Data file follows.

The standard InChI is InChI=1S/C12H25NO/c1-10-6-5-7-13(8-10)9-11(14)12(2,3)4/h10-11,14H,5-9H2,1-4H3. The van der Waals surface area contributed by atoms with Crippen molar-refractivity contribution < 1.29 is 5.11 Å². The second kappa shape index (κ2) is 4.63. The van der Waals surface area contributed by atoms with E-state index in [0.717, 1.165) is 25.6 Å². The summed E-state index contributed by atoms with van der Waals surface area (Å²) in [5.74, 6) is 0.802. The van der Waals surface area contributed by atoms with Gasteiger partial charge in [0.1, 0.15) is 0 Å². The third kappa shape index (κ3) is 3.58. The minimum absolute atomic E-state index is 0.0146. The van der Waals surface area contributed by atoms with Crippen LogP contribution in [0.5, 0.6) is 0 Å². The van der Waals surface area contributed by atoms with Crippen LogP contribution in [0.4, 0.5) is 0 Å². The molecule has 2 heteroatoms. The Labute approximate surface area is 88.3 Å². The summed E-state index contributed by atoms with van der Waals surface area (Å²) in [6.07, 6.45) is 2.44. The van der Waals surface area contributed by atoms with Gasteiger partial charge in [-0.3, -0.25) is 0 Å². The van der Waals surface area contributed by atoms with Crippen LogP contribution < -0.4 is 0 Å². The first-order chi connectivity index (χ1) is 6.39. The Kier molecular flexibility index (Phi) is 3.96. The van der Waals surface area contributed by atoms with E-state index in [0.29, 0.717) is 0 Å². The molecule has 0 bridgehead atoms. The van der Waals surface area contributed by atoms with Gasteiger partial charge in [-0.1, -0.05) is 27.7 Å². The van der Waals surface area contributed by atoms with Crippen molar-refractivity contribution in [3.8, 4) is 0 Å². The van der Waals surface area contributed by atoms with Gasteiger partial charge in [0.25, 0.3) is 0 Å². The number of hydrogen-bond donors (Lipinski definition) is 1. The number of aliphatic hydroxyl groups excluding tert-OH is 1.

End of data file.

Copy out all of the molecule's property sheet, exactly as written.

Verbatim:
The standard InChI is InChI=1S/C12H25NO/c1-10-6-5-7-13(8-10)9-11(14)12(2,3)4/h10-11,14H,5-9H2,1-4H3. The van der Waals surface area contributed by atoms with Crippen molar-refractivity contribution < 1.29 is 5.11 Å². The second kappa shape index (κ2) is 4.63. The van der Waals surface area contributed by atoms with E-state index in [0.717, 1.165) is 25.6 Å². The summed E-state index contributed by atoms with van der Waals surface area (Å²) in [5.74, 6) is 0.802. The van der Waals surface area contributed by atoms with Gasteiger partial charge in [0.1, 0.15) is 0 Å². The third kappa shape index (κ3) is 3.58. The minimum absolute atomic E-state index is 0.0146. The van der Waals surface area contributed by atoms with Crippen LogP contribution in [0.5, 0.6) is 0 Å². The van der Waals surface area contributed by atoms with Crippen LogP contribution in [0.4, 0.5) is 0 Å². The molecule has 2 heteroatoms. The Labute approximate surface area is 88.3 Å². The summed E-state index contributed by atoms with van der Waals surface area (Å²) in [6.07, 6.45) is 2.44. The van der Waals surface area contributed by atoms with Gasteiger partial charge in [-0.3, -0.25) is 0 Å². The van der Waals surface area contributed by atoms with Crippen LogP contribution < -0.4 is 0 Å². The first-order chi connectivity index (χ1) is 6.39. The Kier molecular flexibility index (Phi) is 3.96. The van der Waals surface area contributed by atoms with E-state index in [0.29, 0.717) is 0 Å². The molecule has 0 bridgehead atoms. The van der Waals surface area contributed by atoms with Gasteiger partial charge in [-0.1, -0.05) is 27.7 Å². The van der Waals surface area contributed by atoms with Crippen molar-refractivity contribution in [3.8, 4) is 0 Å². The van der Waals surface area contributed by atoms with Gasteiger partial charge in [0.25, 0.3) is 0 Å². The number of hydrogen-bond donors (Lipinski definition) is 1. The number of aliphatic hydroxyl groups excluding tert-OH is 1.